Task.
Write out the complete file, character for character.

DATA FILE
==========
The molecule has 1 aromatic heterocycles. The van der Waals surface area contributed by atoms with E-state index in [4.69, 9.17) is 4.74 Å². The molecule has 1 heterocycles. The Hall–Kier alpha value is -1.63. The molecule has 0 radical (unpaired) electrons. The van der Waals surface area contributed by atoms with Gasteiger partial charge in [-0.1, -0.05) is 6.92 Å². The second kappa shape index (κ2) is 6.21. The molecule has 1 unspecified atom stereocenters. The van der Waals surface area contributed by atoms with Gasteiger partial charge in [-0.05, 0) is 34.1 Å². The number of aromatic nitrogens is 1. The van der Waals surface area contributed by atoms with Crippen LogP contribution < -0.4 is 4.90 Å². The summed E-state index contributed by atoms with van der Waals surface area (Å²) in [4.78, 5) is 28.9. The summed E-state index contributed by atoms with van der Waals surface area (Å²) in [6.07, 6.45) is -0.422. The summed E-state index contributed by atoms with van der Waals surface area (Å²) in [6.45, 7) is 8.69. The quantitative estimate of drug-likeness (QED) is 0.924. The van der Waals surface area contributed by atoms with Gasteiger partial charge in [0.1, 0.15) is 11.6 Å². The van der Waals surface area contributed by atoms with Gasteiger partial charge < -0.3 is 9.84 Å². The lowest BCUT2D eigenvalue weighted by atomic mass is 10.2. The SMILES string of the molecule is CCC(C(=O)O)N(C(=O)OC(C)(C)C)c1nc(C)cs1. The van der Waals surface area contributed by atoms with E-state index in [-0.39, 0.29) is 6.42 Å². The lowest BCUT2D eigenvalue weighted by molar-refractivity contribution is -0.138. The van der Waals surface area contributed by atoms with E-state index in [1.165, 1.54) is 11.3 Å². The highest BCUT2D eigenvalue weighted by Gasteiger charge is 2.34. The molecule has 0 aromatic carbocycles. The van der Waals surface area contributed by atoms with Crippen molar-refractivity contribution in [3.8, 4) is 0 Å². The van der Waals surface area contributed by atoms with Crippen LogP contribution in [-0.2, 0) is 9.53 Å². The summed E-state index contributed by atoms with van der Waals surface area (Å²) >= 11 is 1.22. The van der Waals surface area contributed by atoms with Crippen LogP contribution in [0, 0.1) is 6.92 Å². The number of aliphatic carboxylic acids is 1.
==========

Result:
The molecule has 1 aromatic heterocycles. The van der Waals surface area contributed by atoms with E-state index in [4.69, 9.17) is 4.74 Å². The molecule has 1 heterocycles. The Hall–Kier alpha value is -1.63. The molecule has 0 radical (unpaired) electrons. The van der Waals surface area contributed by atoms with Gasteiger partial charge in [-0.1, -0.05) is 6.92 Å². The second kappa shape index (κ2) is 6.21. The molecule has 1 unspecified atom stereocenters. The van der Waals surface area contributed by atoms with Gasteiger partial charge in [-0.05, 0) is 34.1 Å². The number of aromatic nitrogens is 1. The van der Waals surface area contributed by atoms with Crippen LogP contribution < -0.4 is 4.90 Å². The summed E-state index contributed by atoms with van der Waals surface area (Å²) in [4.78, 5) is 28.9. The summed E-state index contributed by atoms with van der Waals surface area (Å²) in [6.07, 6.45) is -0.422. The summed E-state index contributed by atoms with van der Waals surface area (Å²) in [6.45, 7) is 8.69. The quantitative estimate of drug-likeness (QED) is 0.924. The van der Waals surface area contributed by atoms with Gasteiger partial charge in [0.1, 0.15) is 11.6 Å². The van der Waals surface area contributed by atoms with Gasteiger partial charge < -0.3 is 9.84 Å². The lowest BCUT2D eigenvalue weighted by atomic mass is 10.2. The SMILES string of the molecule is CCC(C(=O)O)N(C(=O)OC(C)(C)C)c1nc(C)cs1. The van der Waals surface area contributed by atoms with E-state index in [-0.39, 0.29) is 6.42 Å². The lowest BCUT2D eigenvalue weighted by molar-refractivity contribution is -0.138. The van der Waals surface area contributed by atoms with E-state index in [1.165, 1.54) is 11.3 Å². The highest BCUT2D eigenvalue weighted by Gasteiger charge is 2.34. The molecule has 0 aromatic carbocycles. The van der Waals surface area contributed by atoms with Crippen molar-refractivity contribution in [3.8, 4) is 0 Å². The van der Waals surface area contributed by atoms with Crippen LogP contribution in [-0.2, 0) is 9.53 Å². The summed E-state index contributed by atoms with van der Waals surface area (Å²) >= 11 is 1.22. The van der Waals surface area contributed by atoms with Crippen LogP contribution in [0, 0.1) is 6.92 Å². The number of aliphatic carboxylic acids is 1.